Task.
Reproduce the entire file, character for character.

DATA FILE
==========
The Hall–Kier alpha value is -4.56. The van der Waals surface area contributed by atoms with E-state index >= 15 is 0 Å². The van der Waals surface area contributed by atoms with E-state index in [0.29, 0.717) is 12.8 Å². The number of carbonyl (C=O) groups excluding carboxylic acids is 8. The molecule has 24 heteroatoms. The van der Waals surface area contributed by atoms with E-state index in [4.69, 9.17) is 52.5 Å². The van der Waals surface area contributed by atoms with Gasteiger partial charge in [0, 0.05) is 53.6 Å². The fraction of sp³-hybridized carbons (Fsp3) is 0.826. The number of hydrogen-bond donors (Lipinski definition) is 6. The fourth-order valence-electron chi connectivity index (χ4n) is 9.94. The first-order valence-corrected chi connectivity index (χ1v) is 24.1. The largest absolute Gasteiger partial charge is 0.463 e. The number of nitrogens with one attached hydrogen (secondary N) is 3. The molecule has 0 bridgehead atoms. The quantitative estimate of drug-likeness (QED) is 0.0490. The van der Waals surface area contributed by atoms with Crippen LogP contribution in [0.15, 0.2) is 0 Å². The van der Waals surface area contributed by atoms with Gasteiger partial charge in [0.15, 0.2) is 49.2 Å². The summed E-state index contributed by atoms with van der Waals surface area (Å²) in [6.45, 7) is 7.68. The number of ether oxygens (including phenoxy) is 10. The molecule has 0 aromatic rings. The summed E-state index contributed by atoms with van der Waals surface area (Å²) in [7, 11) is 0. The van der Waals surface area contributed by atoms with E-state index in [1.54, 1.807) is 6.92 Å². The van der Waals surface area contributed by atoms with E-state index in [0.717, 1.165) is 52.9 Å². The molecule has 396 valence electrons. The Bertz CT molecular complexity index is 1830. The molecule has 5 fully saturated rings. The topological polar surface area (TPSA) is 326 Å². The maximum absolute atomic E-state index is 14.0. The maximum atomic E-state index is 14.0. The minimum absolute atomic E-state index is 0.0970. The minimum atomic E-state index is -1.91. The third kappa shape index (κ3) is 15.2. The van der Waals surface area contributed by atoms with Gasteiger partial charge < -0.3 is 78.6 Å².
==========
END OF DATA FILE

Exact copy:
The Hall–Kier alpha value is -4.56. The van der Waals surface area contributed by atoms with E-state index >= 15 is 0 Å². The van der Waals surface area contributed by atoms with E-state index in [0.29, 0.717) is 12.8 Å². The number of carbonyl (C=O) groups excluding carboxylic acids is 8. The molecule has 24 heteroatoms. The van der Waals surface area contributed by atoms with E-state index in [4.69, 9.17) is 52.5 Å². The van der Waals surface area contributed by atoms with Gasteiger partial charge in [0, 0.05) is 53.6 Å². The fraction of sp³-hybridized carbons (Fsp3) is 0.826. The number of hydrogen-bond donors (Lipinski definition) is 6. The fourth-order valence-electron chi connectivity index (χ4n) is 9.94. The first-order valence-corrected chi connectivity index (χ1v) is 24.1. The largest absolute Gasteiger partial charge is 0.463 e. The number of nitrogens with one attached hydrogen (secondary N) is 3. The molecule has 0 bridgehead atoms. The quantitative estimate of drug-likeness (QED) is 0.0490. The van der Waals surface area contributed by atoms with Crippen LogP contribution in [0.15, 0.2) is 0 Å². The van der Waals surface area contributed by atoms with Gasteiger partial charge in [0.15, 0.2) is 49.2 Å². The summed E-state index contributed by atoms with van der Waals surface area (Å²) in [6.45, 7) is 7.68. The number of ether oxygens (including phenoxy) is 10. The molecule has 0 aromatic rings. The summed E-state index contributed by atoms with van der Waals surface area (Å²) in [7, 11) is 0. The van der Waals surface area contributed by atoms with E-state index in [1.54, 1.807) is 6.92 Å². The van der Waals surface area contributed by atoms with E-state index in [0.717, 1.165) is 52.9 Å². The molecule has 396 valence electrons. The Bertz CT molecular complexity index is 1830. The molecule has 5 fully saturated rings. The topological polar surface area (TPSA) is 326 Å². The maximum absolute atomic E-state index is 14.0. The maximum atomic E-state index is 14.0. The minimum absolute atomic E-state index is 0.0970. The minimum atomic E-state index is -1.91. The third kappa shape index (κ3) is 15.2. The van der Waals surface area contributed by atoms with Gasteiger partial charge < -0.3 is 78.6 Å².